Congress and previous presidents have acted before to block railroad unions and other critical industries like coal from striking. The railroads are a strange bird when it comes to U.S. industry. They have their own federal retirement planinstead of Social Security, their own work rules, and a potpourri of unions representing their workers, who are deemed essential and never stopped working throughout the COVID-19 pandemic.
The unions have valid grievances, and the government has a time-honored role in helping bridge gaps between railroad operators and workers. This time, there are some holdouts, and it appears they’re ready to strike. As I said, this would be bad.
Take one example, electricity. Nearly 22 percent of electric power is generated by coal in the U.S. That’s 899 billion kWh as of February of this year. As I mentioned Monday, Plant Scherer in Juliette, Georgia, is the largest coal-fired electricity generating facility in the country. It burns up to 1,288 tons of coal each hour (probably less now that unit 4 is not running, so let’s call it 775 tons at 80% capacity for three units).
That coal comes from the Powder River Basin in Wyoming, and all of it arrives by train. From gizmodo:
Coal is delivered by BNSF railways from the Wyoming mine to Memphis, Tennessee where it is transferred to the plant by Norfolk Southern railways in 124-car-long trains. There are no less than thirty-six of these two-mile long coal trains en route on the ten-day roundtrip. Between three and five of these mammoth trains offload at Scherer daily using an air-dump system. Coal is simply dumped from doors in the bottoms of the cars as they travel over an unloading trestle. The trains don’t even have to stop and allows the plant to unload a 100-car train in a half-hour. Once on-site, the coal is kept in a storage area next to the generators. [Boldmine.]
How long could Plant Scherer run without the daily coal deliveries? I don’t know, but I suspect it’s not very long at any decent capacity. And that’s just one of the 230 coal-fired power stations in the U.S.
Want to charge your EV? You need trains to bring coal to generate electricity.
According to the Bureau of Transportation Statistics, nearly 824 million tons of coal were moved by train in 2019, not to mention tens of billions of dollars worth of electronics, vehicles, machinery, freight, fuel, and other stuff.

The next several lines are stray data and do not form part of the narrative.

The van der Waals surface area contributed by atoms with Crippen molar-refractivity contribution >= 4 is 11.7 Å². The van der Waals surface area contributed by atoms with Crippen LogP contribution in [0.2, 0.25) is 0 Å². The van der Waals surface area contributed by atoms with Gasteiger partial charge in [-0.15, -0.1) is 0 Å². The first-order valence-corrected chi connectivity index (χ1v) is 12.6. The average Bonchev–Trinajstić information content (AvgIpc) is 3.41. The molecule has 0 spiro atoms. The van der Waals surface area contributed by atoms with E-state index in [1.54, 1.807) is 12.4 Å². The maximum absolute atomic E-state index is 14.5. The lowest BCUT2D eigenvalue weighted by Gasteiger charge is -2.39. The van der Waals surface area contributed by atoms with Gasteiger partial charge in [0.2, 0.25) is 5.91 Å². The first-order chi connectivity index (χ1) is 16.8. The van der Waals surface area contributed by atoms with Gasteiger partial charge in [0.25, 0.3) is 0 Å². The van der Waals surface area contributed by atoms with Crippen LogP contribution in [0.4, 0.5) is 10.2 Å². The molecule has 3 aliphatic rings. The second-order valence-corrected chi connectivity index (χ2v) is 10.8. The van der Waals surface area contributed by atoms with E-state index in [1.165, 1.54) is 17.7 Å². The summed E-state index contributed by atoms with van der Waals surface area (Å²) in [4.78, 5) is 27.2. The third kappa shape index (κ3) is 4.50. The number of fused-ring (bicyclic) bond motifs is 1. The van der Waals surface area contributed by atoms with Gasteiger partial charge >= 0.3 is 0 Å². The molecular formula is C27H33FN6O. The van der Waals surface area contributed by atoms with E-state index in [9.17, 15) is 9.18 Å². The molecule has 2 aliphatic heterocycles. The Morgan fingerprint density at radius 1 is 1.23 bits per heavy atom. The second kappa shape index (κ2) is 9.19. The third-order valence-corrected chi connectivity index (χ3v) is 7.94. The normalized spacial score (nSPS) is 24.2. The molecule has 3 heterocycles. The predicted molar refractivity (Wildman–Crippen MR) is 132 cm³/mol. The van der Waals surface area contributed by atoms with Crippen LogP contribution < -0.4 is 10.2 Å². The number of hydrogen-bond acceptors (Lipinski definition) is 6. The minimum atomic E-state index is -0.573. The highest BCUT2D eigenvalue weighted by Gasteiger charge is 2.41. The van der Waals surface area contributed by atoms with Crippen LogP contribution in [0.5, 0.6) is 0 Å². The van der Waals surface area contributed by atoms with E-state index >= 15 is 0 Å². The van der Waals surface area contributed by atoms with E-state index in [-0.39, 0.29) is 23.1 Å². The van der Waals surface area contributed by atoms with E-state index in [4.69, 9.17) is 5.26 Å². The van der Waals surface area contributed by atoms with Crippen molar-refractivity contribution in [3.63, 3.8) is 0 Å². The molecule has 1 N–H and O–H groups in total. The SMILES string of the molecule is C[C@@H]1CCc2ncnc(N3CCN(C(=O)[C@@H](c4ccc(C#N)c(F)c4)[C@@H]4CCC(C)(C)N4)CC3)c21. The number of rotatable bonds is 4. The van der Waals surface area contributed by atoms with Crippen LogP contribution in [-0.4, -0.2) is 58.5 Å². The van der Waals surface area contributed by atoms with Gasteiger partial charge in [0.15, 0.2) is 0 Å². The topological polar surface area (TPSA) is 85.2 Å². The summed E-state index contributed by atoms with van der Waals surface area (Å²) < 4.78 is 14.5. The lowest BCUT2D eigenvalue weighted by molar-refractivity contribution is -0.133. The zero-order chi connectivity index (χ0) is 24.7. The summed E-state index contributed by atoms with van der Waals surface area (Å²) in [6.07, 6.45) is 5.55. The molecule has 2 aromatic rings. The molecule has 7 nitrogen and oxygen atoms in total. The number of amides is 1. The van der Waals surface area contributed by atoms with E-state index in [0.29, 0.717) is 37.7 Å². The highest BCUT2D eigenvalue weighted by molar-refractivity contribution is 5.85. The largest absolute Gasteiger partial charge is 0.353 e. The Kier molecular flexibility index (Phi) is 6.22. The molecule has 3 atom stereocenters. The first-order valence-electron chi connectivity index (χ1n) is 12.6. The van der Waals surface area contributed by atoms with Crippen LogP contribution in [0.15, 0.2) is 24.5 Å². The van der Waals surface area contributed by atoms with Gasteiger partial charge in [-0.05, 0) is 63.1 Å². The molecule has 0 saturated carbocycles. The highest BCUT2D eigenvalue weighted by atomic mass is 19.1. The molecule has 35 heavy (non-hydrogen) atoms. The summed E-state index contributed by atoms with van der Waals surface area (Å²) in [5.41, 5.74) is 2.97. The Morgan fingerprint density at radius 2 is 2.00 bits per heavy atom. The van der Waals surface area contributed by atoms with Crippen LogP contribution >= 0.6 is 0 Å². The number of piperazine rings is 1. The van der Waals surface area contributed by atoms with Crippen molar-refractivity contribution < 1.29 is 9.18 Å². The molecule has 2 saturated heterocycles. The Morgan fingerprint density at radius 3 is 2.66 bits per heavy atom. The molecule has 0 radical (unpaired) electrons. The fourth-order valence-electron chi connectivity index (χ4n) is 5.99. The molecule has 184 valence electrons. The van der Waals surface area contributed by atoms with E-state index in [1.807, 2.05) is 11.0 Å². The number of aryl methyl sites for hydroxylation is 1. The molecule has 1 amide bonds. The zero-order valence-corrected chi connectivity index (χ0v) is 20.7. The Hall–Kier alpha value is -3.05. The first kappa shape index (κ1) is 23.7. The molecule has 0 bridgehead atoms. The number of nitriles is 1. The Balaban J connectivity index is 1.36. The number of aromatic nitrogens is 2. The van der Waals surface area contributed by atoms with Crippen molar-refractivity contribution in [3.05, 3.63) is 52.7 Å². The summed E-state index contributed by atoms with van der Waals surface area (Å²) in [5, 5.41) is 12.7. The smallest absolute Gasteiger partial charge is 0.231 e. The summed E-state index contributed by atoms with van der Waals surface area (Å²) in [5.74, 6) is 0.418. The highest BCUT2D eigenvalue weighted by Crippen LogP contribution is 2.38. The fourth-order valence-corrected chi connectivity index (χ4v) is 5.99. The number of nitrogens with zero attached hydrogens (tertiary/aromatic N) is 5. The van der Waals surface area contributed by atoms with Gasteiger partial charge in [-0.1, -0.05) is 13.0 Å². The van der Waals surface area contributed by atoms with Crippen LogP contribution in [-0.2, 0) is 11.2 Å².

This brings me to another, weirdly related, point. Trains are good for the environment. The Association of American Railroads estimates that moving a ton of freight by train produces about 75 percent less greenhouse than by truck. Also, there simply aren’t enough trucks to take up the slack in any case, so many things simply won’t get made or delivered if the trains stop running. I suppose, in a backhanded way, this fulfills the fantasies of the pre-industrial greenies who would like to see us return to a time before the first steam engines roared to life. Without trains, factories will idle, power plants will go cold, and electric cars will fall silent except those fortunate enough to have their own wind or solar plants.
Of course, without trains, parts can’t be easily delivered to repair or build hydroelectric plants, new solar arrays and wind turbines, and everything else necessary to maintain our society. A long enough strike will have the Greta Thunberg fans smiling.
This is precisely why railroad strikes tend to be short, or blocked by Congress. It’s politically bad when
voters citizens can’t get Christmas toys, or electricity to charge their EVs, or run their air conditioning. People tend to be irritable when the trains don’t run, even if they don’t realize that their Doritos require trains in the first place.
Democrats don’t want to impose the government’s settlement recommendations on the unions. On Wednesday, Sen. Bernie Sanders (who technically isn’t a Democrat) blocked a Republican effort to force the unions to accept the Presidential Emergency Board’s recommendations. From The Hill:
“The rail industry has seen huge profits in recent years and last year alone made a record-breaking $20 billion in profit,” Sanders said. “Last year, the CEO of CSX made over $20 million in total compensation, while the CEOs of Union Pacific and Norfolk Southern made over $14 million each in total compensation.”
To Sanders and Democrats, it’s about signaling to the unions that the fatcat billionaire CEOs are the enemy. Not to mention that James M. Foote, the CEO of CSX, gives mostly to Republicans.
Congress should act to prevent a railroad strike because it would be bad for the country. The railroad workers deserve better pay, and the PEB has recommended retroactive raises of 17 percent for the past two years. But the recommendations don’t fix the problems with the points system railroads use to calculate time off. I am not an expert here, but trains have to run on schedules. Employees should get time off for sickness, family, and other personal needs, but nobody said that being a railroad worker would be a paradise of work-life balance. Being gone is part of the job.
Nobody gets to have their cake and eat it. The Republican proposal (Burr-Wicker resolution) to block this strike is reasonable since the PEB is a nonpartisan body. Democrats are grandstanding. Today is the last day before the trains could stop.
If the trains stop, the clock starts ticking, and by next week, you might not be able to charge your EV. If that happens, thanks Bernie Sanders and his buddies.
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